EMDR Therapy: How it Works and Who it Can Benefit

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EMDR Therapy: How it Works and Who it Can Benefit

Posted By Jason Hathaway     September 19, 2023    


Eye Movement Desensitization and Reprocessing (EMDR) therapy is a well-established, effective treatment for trauma and various mental health issues. Initially developed to treat post-traumatic stress disorder (PTSD), EMDR has evolved to address a broader range of conditions. In this article, we will explore how EMDR works and the diverse group of individuals it can benefit. Additionally, we'll emphasize the accessibility of this therapy, particularly the availability of EMDR Therapy in Draper, Utah, highlighting the importance of local access to such effective mental health treatments.

Understanding EMDR Therapy

EMDR was introduced in the late 1980s by Francine Shapiro, who discovered that certain eye movements could significantly reduce the emotional distress associated with traumatic memories. The therapy involves a structured eight-phase approach to help individuals process distressing memories and associated negative beliefs.

  1. History Taking and Treatment Planning: The therapist collects a comprehensive history to determine the appropriate targets for EMDR processing.

  2. Preparation: The therapist explains the EMDR process and develops trust and rapport with the client, ensuring they have coping mechanisms for emotional regulation.

  3. Assessment: The therapist identifies specific memories and associated negative beliefs to target during the EMDR processing.

  4. Desensitization: The client focuses on distressing memories while the therapist guides them through bilateral stimulation, often using side-to-side eye movements, sounds, or taps.

  5. Installation: Positive beliefs are identified and strengthened to replace the negative beliefs associated with the distressing memories.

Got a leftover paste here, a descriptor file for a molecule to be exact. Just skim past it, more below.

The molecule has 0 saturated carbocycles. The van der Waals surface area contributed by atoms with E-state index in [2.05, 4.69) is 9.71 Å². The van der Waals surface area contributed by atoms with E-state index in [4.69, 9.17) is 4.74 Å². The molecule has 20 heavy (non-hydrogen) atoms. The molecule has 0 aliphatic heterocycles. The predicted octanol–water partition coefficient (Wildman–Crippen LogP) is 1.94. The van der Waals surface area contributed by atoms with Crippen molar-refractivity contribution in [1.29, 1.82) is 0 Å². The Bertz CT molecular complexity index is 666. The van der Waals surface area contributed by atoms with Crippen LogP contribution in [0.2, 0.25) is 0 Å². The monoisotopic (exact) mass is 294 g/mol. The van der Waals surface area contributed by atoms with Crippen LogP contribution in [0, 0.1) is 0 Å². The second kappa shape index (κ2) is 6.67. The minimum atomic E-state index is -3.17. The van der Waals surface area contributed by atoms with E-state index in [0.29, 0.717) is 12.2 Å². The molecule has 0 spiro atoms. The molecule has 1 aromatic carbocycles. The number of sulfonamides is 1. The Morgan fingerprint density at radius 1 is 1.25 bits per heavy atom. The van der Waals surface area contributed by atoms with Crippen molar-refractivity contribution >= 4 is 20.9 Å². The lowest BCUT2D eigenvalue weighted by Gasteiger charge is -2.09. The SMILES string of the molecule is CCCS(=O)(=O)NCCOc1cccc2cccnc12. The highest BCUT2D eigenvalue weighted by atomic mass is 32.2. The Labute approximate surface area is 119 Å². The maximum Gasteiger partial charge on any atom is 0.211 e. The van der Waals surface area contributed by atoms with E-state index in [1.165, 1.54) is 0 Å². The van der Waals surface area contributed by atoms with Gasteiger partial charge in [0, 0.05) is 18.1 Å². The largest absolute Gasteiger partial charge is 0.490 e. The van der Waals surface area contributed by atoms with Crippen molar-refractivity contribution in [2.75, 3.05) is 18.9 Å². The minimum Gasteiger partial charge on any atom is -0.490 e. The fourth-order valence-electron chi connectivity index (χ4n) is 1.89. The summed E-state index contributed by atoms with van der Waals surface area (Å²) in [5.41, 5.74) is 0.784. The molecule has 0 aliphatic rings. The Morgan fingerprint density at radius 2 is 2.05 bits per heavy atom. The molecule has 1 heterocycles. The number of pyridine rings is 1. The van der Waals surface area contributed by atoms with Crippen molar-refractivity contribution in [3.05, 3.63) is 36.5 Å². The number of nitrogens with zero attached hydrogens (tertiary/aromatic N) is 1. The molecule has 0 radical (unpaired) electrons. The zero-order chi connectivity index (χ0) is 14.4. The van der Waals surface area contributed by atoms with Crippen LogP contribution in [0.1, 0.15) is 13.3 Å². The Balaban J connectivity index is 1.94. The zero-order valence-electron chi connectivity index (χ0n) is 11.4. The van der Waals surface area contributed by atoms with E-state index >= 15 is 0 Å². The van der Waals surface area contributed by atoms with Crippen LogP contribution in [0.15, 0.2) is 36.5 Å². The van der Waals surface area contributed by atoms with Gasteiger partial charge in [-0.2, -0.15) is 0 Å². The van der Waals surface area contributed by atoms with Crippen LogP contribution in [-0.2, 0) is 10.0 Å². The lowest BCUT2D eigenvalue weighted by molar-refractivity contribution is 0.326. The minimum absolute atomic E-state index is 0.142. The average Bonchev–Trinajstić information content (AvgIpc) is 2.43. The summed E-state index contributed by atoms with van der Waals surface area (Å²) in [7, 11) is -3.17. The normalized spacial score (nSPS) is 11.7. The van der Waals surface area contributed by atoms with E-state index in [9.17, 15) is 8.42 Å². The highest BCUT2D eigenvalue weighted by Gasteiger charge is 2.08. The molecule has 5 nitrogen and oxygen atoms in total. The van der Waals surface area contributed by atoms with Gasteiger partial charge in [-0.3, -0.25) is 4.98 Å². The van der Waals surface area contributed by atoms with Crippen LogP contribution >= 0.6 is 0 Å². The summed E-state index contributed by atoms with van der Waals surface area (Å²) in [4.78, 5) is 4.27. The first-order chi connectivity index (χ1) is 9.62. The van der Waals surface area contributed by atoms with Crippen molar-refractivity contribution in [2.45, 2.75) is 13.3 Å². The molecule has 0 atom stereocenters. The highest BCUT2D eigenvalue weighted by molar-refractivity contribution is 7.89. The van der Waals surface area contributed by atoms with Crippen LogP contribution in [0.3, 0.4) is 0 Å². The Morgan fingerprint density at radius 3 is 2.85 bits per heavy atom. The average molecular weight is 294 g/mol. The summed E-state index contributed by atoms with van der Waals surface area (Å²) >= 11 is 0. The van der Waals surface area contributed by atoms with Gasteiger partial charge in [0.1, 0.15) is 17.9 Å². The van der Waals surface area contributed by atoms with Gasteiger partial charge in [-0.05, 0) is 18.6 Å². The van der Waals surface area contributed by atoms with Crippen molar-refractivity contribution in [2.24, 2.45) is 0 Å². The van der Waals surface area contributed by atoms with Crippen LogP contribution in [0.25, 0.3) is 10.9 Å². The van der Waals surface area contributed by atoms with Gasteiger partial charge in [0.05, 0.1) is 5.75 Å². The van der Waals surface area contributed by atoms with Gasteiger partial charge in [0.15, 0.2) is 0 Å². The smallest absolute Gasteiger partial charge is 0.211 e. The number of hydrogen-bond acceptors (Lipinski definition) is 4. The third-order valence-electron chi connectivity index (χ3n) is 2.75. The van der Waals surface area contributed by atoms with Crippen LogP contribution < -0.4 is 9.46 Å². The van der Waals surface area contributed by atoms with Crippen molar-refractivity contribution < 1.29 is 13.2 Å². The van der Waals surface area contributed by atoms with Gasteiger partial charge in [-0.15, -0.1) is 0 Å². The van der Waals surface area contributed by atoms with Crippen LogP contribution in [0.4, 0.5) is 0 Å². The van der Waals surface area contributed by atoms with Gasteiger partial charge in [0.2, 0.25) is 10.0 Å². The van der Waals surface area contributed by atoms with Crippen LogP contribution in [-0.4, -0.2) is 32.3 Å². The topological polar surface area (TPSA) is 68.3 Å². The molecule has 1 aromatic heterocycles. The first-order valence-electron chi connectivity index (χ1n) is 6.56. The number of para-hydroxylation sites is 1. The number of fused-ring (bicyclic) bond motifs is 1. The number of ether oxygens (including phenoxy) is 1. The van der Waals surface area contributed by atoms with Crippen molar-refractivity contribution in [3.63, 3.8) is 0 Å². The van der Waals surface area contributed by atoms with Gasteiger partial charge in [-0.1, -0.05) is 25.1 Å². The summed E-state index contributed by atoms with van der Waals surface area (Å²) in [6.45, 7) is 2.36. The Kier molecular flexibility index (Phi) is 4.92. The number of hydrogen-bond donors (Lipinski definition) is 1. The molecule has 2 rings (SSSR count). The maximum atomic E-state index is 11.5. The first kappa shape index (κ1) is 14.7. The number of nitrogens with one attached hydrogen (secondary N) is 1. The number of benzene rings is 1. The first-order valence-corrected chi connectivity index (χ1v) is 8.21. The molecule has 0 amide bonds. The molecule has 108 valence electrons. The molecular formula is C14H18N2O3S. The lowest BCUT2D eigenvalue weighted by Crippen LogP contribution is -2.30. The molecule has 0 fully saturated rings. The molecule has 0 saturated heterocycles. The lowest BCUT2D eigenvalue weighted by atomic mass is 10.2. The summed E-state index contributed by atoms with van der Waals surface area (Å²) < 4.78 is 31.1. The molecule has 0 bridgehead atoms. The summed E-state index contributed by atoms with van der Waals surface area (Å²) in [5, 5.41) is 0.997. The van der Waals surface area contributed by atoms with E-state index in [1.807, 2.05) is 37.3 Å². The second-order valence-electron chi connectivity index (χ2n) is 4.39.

6. Body Scan: The client focuses on residual physical tension associated with the distressing memories, facilitating its release.

  7. Closure: The therapist ensures the client feels stable at the end of each session, providing coping mechanisms for any remaining distress.

  8. Reevaluation: The therapist evaluates progress in subsequent sessions, addressing any remaining distress and identifying new targets for processing.

How EMDR Works

EMDR aims to help the brain reprocess distressing memories, ultimately reducing their emotional charge and the related negative beliefs. The bilateral stimulation used in EMDR is believed to simulate the brain's natural processing during REM (rapid eye movement) sleep, facilitating the integration of distressing memories into the individual's overall memory network.

By engaging in guided bilateral stimulation while recalling distressing memories, individuals can reprocess those memories in a more adaptive and less distressing manner. Over time, this leads to a decrease in emotional reactivity and allows individuals to create new, more positive associations with the previously distressing memories.

Who Can Benefit from EMDR Therapy

1. Individuals with PTSD

EMDR therapy is most well-known for its effectiveness in treating PTSD. For those who have experienced trauma, such as combat veterans, survivors of assault, or accidents, EMDR can significantly alleviate the symptoms of PTSD, including intrusive thoughts, nightmares, and hypervigilance.

2. Survivors of Trauma or Abuse

Trauma survivors, including those who experienced childhood abuse or domestic violence, can find relief through EMDR therapy. It helps in processing traumatic memories, reducing the emotional impact, and empowering survivors to regain control over their lives.

3. Anxiety and Panic Disorders

EMDR therapy can benefit individuals with anxiety and panic disorders by targeting the distressing memories that contribute to their symptoms. It helps in desensitizing these memories, reducing the intensity of anxiety and panic attacks.

4. Depression

For individuals dealing with depression, particularly when it stems from past traumatic experiences or negative self-beliefs, EMDR can be a powerful tool. By reprocessing memories associated with these beliefs, individuals can find relief from depressive symptoms.

5. Phobias and Fears

EMDR can also be effective in treating specific phobias and fears. By targeting distressing memories related to the phobia, individuals can reduce the intensity of their fear response and gradually overcome their phobic reactions.

6. Chronic Pain and Illness

Some individuals suffering from chronic pain or dealing with the emotional toll of chronic illness may find relief through EMDR therapy. It can assist in addressing emotional distress associated with their condition and the pain or discomfort they endure.


EMDR therapy offers a structured and effective approach to alleviate distressing memories and their associated emotional impact. Its versatility in addressing various mental health conditions, from PTSD to phobias, makes it a valuable treatment option. If you've experienced trauma or struggle with distressing memories, EMDR therapy, guided by a skilled and licensed therapist, could provide the healing and relief you seek. Always consult with a mental health professional to determine the most suitable treatment for your unique circumstances.